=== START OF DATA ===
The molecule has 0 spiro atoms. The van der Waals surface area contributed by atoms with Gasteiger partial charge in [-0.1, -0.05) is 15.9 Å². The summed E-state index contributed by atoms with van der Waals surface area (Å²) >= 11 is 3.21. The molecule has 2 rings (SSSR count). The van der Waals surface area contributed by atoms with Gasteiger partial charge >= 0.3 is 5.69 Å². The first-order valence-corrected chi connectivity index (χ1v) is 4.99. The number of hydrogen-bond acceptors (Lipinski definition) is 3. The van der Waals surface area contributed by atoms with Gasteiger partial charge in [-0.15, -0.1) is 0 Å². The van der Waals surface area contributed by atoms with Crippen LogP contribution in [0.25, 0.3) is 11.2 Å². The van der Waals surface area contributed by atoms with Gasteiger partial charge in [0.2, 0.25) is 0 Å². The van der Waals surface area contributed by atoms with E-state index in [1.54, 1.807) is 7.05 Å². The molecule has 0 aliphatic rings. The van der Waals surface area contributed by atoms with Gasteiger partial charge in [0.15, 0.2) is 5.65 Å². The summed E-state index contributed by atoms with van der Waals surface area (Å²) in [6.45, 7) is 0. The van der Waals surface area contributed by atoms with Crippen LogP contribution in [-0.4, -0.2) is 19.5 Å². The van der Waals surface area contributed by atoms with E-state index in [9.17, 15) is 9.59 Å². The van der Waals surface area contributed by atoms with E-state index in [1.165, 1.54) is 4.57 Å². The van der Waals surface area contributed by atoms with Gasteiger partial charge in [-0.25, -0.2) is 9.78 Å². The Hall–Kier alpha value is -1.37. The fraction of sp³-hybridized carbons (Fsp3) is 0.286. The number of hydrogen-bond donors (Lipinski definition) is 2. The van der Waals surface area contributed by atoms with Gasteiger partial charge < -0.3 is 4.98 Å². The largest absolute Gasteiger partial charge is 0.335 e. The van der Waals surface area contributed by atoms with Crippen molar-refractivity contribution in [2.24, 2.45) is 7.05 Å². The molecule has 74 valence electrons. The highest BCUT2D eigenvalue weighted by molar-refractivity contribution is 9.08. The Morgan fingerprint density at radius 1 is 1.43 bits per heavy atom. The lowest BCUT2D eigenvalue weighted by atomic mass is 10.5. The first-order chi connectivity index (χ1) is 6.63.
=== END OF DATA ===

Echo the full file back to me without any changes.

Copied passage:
The molecule has 0 spiro atoms. The van der Waals surface area contributed by atoms with Gasteiger partial charge in [-0.1, -0.05) is 15.9 Å². The summed E-state index contributed by atoms with van der Waals surface area (Å²) >= 11 is 3.21. The molecule has 2 rings (SSSR count). The van der Waals surface area contributed by atoms with Gasteiger partial charge >= 0.3 is 5.69 Å². The first-order valence-corrected chi connectivity index (χ1v) is 4.99. The number of hydrogen-bond acceptors (Lipinski definition) is 3. The van der Waals surface area contributed by atoms with Gasteiger partial charge in [-0.15, -0.1) is 0 Å². The van der Waals surface area contributed by atoms with Crippen LogP contribution in [0.25, 0.3) is 11.2 Å². The van der Waals surface area contributed by atoms with Gasteiger partial charge in [0.2, 0.25) is 0 Å². The van der Waals surface area contributed by atoms with E-state index in [1.54, 1.807) is 7.05 Å². The molecule has 0 aliphatic rings. The van der Waals surface area contributed by atoms with Gasteiger partial charge in [0.15, 0.2) is 5.65 Å². The summed E-state index contributed by atoms with van der Waals surface area (Å²) in [6.45, 7) is 0. The van der Waals surface area contributed by atoms with Crippen LogP contribution in [-0.4, -0.2) is 19.5 Å². The van der Waals surface area contributed by atoms with E-state index in [9.17, 15) is 9.59 Å². The van der Waals surface area contributed by atoms with E-state index in [1.165, 1.54) is 4.57 Å². The van der Waals surface area contributed by atoms with Gasteiger partial charge in [-0.25, -0.2) is 9.78 Å². The Hall–Kier alpha value is -1.37. The fraction of sp³-hybridized carbons (Fsp3) is 0.286. The number of hydrogen-bond donors (Lipinski definition) is 2. The van der Waals surface area contributed by atoms with Gasteiger partial charge < -0.3 is 4.98 Å². The largest absolute Gasteiger partial charge is 0.335 e. The van der Waals surface area contributed by atoms with Crippen molar-refractivity contribution in [2.24, 2.45) is 7.05 Å². The molecule has 74 valence electrons. The highest BCUT2D eigenvalue weighted by molar-refractivity contribution is 9.08. The Morgan fingerprint density at radius 1 is 1.43 bits per heavy atom. The lowest BCUT2D eigenvalue weighted by atomic mass is 10.5. The first-order chi connectivity index (χ1) is 6.63.